People’s Insights 100+ thinkers and planners within MSLGROUP share and discuss inspiring projects on social data, crowdsourcing, storytelling and citizenship on the MSLGROUP Insights Network. Every week, we pick up one project and curate the conversations around it — on the MSLGROUP Insights Network itself but also on the broader social web — into a weekly insights report. Every quarter, we compile these insights, along with original research and insights from the MSLGROUP global network, into the People’s Insights Quarterly Magazine.
In 2013, we continue to track inspiring projects that are shaping the future of engagement. Do subscribe to receive our weekly insights reports, quarterly magazines, and annual reports, and do share your tips and comments with us at @PeoplesLab on Twitter.
We have synthesized the insights from our year-long endeavor throughout 2012 to provide foresights for business leaders and changemakers — in the ten-part People’s Insights Annual Report titled Now & Next: Ten Frontiers for the Future of Engagement.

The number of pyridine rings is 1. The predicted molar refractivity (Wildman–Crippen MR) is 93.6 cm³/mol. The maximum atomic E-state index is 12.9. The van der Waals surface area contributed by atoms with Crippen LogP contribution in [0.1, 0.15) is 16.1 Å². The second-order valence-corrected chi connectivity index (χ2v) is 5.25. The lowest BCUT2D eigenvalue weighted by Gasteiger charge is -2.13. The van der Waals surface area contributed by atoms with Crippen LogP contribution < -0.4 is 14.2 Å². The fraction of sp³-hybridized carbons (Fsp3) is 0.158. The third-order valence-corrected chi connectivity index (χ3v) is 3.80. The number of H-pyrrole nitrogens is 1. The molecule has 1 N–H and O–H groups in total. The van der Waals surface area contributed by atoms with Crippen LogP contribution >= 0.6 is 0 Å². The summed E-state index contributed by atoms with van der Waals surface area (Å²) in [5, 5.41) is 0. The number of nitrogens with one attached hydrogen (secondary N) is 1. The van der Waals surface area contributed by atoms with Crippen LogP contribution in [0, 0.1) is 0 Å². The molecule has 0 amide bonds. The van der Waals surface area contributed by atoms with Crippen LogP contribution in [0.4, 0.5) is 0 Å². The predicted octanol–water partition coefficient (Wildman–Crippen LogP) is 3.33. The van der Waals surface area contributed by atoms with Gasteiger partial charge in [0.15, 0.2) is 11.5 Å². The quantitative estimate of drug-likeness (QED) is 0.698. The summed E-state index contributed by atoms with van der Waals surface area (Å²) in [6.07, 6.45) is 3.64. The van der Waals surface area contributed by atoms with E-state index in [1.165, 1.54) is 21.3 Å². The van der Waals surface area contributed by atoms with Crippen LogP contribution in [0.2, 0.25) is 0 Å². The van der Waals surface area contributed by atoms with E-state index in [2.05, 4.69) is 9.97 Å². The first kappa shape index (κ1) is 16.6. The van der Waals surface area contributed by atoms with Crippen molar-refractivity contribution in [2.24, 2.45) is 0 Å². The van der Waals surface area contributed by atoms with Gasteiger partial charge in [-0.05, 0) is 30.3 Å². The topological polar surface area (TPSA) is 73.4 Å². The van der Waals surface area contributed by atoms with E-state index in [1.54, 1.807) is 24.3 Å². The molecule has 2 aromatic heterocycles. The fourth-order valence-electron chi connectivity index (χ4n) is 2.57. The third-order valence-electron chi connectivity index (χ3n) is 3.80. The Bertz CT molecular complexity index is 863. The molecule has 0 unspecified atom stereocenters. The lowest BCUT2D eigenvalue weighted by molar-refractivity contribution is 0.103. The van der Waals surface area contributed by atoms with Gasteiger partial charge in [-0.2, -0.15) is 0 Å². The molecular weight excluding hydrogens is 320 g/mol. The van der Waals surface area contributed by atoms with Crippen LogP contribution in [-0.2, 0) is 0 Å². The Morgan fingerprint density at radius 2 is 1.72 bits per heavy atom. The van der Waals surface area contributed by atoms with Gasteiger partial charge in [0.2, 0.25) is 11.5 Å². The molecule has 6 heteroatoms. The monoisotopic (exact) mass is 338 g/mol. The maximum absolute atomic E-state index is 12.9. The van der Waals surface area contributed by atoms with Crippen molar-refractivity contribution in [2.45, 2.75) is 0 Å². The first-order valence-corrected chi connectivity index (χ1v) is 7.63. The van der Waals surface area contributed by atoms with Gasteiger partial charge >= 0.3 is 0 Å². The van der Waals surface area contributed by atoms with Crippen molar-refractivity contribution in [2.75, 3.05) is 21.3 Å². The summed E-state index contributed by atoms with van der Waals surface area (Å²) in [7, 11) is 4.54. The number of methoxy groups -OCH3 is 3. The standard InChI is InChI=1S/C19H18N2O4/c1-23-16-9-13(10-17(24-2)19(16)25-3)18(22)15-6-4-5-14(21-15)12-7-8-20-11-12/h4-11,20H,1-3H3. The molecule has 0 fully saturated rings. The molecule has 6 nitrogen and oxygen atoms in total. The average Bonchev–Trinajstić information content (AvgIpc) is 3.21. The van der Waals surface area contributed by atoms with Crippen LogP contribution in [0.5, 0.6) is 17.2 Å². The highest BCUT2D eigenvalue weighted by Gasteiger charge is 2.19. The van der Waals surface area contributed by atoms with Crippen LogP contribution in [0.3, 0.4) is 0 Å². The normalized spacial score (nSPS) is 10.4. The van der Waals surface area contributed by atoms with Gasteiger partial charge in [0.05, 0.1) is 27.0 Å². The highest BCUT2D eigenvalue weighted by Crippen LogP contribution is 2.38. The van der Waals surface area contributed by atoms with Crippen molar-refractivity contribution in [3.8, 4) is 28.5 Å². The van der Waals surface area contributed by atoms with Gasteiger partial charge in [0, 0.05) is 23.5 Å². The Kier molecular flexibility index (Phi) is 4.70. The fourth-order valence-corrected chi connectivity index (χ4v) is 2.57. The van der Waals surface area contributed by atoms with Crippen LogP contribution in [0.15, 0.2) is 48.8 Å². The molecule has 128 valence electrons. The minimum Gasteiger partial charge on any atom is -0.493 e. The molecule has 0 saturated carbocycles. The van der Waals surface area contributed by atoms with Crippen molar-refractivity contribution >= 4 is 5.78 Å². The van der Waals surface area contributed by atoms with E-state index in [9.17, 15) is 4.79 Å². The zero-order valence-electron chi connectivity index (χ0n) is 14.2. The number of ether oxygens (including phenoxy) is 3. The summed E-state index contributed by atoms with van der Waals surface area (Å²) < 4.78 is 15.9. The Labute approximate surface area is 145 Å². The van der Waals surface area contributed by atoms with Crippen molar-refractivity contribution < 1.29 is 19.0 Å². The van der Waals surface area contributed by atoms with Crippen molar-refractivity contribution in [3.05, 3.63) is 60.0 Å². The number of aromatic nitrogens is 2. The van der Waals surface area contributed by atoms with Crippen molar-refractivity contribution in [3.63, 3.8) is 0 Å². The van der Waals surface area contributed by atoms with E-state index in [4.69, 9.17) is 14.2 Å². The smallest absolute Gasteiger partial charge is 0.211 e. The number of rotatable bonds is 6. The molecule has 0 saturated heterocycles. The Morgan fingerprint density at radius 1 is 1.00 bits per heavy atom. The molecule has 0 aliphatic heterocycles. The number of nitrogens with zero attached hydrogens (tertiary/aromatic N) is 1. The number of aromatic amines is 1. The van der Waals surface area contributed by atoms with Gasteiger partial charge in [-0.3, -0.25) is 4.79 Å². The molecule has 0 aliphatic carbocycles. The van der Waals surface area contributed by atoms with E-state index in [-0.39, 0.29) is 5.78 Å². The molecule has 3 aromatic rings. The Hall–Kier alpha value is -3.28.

People’s Insights weekly report
Volume 2, Issue 2
People’s Insights quarterly magazines
People’s Insights Annual Report
Inside Foreword by Pascal Beucler
Editorial by Nidhi Makhija
Future of Money by Gaurav Mishra & Nidhi Makhija
Amex Sync on Twitter
Tesco Wine Co-Buys
Pascal Beucler, SVP & Chief Strategy Officer, MSLGROUP
Foreword For long, social media has been credited for giving power to the people and enabling them to rally around shared passions and shared purpose. Today, social media is joined by the growing forces of community, technology and data, which are empowering people in new ways, often to achieve success in their personal and professional endeavors. In this issue of the People’s Insights Quarterly Magazine, we focus on how social and mobile technologies are changing the way people earn, manage and spend money. We also look at how brands, organizations and entrepreneurs are adopting and embracing these new tools to re-invent their relationship with people. Our global network of 100+ planners has been sharing insights around